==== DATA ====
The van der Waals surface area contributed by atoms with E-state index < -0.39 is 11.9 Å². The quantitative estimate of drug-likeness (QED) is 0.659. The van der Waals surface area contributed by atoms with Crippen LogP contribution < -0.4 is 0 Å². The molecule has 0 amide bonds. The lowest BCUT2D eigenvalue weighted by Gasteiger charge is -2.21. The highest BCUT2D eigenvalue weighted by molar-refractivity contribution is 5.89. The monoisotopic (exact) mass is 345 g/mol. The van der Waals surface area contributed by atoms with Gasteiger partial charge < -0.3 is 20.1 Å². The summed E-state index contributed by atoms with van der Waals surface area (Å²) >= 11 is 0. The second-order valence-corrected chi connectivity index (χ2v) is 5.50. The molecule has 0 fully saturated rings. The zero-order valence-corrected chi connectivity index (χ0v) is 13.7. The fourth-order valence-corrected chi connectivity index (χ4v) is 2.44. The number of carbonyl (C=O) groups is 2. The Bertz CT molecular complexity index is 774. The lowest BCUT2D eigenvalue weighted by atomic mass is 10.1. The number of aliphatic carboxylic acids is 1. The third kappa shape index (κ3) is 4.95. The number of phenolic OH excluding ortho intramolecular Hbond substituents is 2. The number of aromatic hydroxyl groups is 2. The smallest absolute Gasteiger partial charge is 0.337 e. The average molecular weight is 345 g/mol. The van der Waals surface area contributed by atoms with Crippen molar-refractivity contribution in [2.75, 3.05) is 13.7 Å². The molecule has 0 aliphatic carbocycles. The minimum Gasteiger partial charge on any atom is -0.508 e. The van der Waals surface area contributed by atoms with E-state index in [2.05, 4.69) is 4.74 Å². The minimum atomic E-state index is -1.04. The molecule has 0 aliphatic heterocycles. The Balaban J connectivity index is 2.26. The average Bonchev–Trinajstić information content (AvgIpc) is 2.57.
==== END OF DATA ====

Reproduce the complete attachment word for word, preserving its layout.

The van der Waals surface area contributed by atoms with E-state index < -0.39 is 11.9 Å². The quantitative estimate of drug-likeness (QED) is 0.659. The van der Waals surface area contributed by atoms with Crippen LogP contribution < -0.4 is 0 Å². The molecule has 0 amide bonds. The lowest BCUT2D eigenvalue weighted by Gasteiger charge is -2.21. The highest BCUT2D eigenvalue weighted by molar-refractivity contribution is 5.89. The monoisotopic (exact) mass is 345 g/mol. The van der Waals surface area contributed by atoms with Gasteiger partial charge < -0.3 is 20.1 Å². The summed E-state index contributed by atoms with van der Waals surface area (Å²) >= 11 is 0. The second-order valence-corrected chi connectivity index (χ2v) is 5.50. The molecule has 0 fully saturated rings. The zero-order valence-corrected chi connectivity index (χ0v) is 13.7. The fourth-order valence-corrected chi connectivity index (χ4v) is 2.44. The number of carbonyl (C=O) groups is 2. The Bertz CT molecular complexity index is 774. The lowest BCUT2D eigenvalue weighted by atomic mass is 10.1. The number of aliphatic carboxylic acids is 1. The third kappa shape index (κ3) is 4.95. The number of phenolic OH excluding ortho intramolecular Hbond substituents is 2. The number of aromatic hydroxyl groups is 2. The smallest absolute Gasteiger partial charge is 0.337 e. The average molecular weight is 345 g/mol. The van der Waals surface area contributed by atoms with Crippen molar-refractivity contribution in [2.75, 3.05) is 13.7 Å². The molecule has 0 aliphatic carbocycles. The minimum Gasteiger partial charge on any atom is -0.508 e. The van der Waals surface area contributed by atoms with E-state index in [2.05, 4.69) is 4.74 Å². The minimum atomic E-state index is -1.04. The molecule has 0 aliphatic heterocycles. The Balaban J connectivity index is 2.26. The average Bonchev–Trinajstić information content (AvgIpc) is 2.57.